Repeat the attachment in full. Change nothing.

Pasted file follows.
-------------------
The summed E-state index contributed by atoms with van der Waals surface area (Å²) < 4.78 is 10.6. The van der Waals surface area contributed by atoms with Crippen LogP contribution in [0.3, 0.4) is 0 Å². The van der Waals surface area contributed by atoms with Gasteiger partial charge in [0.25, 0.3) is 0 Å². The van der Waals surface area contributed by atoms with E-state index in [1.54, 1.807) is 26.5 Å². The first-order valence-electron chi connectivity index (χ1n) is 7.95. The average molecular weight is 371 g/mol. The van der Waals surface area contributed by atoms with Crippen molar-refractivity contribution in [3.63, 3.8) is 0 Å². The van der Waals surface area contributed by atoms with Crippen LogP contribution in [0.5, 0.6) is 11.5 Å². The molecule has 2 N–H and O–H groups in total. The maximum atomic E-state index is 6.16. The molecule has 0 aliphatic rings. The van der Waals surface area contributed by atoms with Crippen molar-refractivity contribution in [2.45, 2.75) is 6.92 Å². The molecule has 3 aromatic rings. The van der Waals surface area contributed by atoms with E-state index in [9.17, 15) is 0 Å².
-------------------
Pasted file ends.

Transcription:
The summed E-state index contributed by atoms with van der Waals surface area (Å²) < 4.78 is 10.6. The van der Waals surface area contributed by atoms with Crippen LogP contribution in [0.3, 0.4) is 0 Å². The van der Waals surface area contributed by atoms with Gasteiger partial charge in [0.25, 0.3) is 0 Å². The van der Waals surface area contributed by atoms with E-state index in [1.54, 1.807) is 26.5 Å². The first-order valence-electron chi connectivity index (χ1n) is 7.95. The average molecular weight is 371 g/mol. The van der Waals surface area contributed by atoms with Crippen molar-refractivity contribution in [3.63, 3.8) is 0 Å². The van der Waals surface area contributed by atoms with Crippen LogP contribution in [0.5, 0.6) is 11.5 Å². The molecule has 2 N–H and O–H groups in total. The maximum atomic E-state index is 6.16. The molecule has 0 aliphatic rings. The van der Waals surface area contributed by atoms with Crippen molar-refractivity contribution in [2.45, 2.75) is 6.92 Å². The molecule has 3 aromatic rings. The van der Waals surface area contributed by atoms with E-state index in [9.17, 15) is 0 Å².